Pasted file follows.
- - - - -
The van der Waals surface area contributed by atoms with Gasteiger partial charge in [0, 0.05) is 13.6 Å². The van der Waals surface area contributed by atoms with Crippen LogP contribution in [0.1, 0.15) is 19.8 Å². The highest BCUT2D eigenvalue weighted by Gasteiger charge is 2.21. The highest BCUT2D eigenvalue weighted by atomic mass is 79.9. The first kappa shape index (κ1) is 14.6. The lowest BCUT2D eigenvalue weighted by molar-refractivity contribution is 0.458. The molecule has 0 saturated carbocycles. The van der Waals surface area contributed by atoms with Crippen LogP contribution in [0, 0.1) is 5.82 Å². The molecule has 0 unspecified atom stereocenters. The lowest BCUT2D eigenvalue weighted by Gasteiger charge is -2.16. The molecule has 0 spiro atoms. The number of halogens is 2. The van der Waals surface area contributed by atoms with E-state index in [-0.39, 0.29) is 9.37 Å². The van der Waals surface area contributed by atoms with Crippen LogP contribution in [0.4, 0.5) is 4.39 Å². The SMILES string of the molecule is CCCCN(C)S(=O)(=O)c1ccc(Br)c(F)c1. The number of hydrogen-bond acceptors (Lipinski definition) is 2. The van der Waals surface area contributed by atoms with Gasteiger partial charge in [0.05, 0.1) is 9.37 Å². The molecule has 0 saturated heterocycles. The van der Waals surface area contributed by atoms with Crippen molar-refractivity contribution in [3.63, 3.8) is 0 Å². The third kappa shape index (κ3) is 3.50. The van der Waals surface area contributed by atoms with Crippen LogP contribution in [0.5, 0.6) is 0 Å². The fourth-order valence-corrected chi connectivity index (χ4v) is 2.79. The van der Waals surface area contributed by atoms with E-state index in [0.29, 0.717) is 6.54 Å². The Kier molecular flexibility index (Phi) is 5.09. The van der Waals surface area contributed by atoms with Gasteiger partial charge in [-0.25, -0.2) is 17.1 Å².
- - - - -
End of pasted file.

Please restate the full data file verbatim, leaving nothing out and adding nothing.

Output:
The van der Waals surface area contributed by atoms with Gasteiger partial charge in [0, 0.05) is 13.6 Å². The van der Waals surface area contributed by atoms with Crippen LogP contribution in [0.1, 0.15) is 19.8 Å². The highest BCUT2D eigenvalue weighted by Gasteiger charge is 2.21. The highest BCUT2D eigenvalue weighted by atomic mass is 79.9. The first kappa shape index (κ1) is 14.6. The lowest BCUT2D eigenvalue weighted by molar-refractivity contribution is 0.458. The molecule has 0 saturated carbocycles. The van der Waals surface area contributed by atoms with Crippen LogP contribution in [0, 0.1) is 5.82 Å². The molecule has 0 unspecified atom stereocenters. The lowest BCUT2D eigenvalue weighted by Gasteiger charge is -2.16. The molecule has 0 spiro atoms. The number of halogens is 2. The van der Waals surface area contributed by atoms with E-state index in [-0.39, 0.29) is 9.37 Å². The van der Waals surface area contributed by atoms with Crippen LogP contribution in [0.4, 0.5) is 4.39 Å². The SMILES string of the molecule is CCCCN(C)S(=O)(=O)c1ccc(Br)c(F)c1. The number of hydrogen-bond acceptors (Lipinski definition) is 2. The van der Waals surface area contributed by atoms with Gasteiger partial charge in [0.05, 0.1) is 9.37 Å². The molecule has 0 saturated heterocycles. The van der Waals surface area contributed by atoms with Crippen molar-refractivity contribution in [3.63, 3.8) is 0 Å². The third kappa shape index (κ3) is 3.50. The van der Waals surface area contributed by atoms with Crippen LogP contribution in [0.5, 0.6) is 0 Å². The fourth-order valence-corrected chi connectivity index (χ4v) is 2.79. The van der Waals surface area contributed by atoms with E-state index in [0.29, 0.717) is 6.54 Å². The Kier molecular flexibility index (Phi) is 5.09. The van der Waals surface area contributed by atoms with Gasteiger partial charge in [-0.25, -0.2) is 17.1 Å².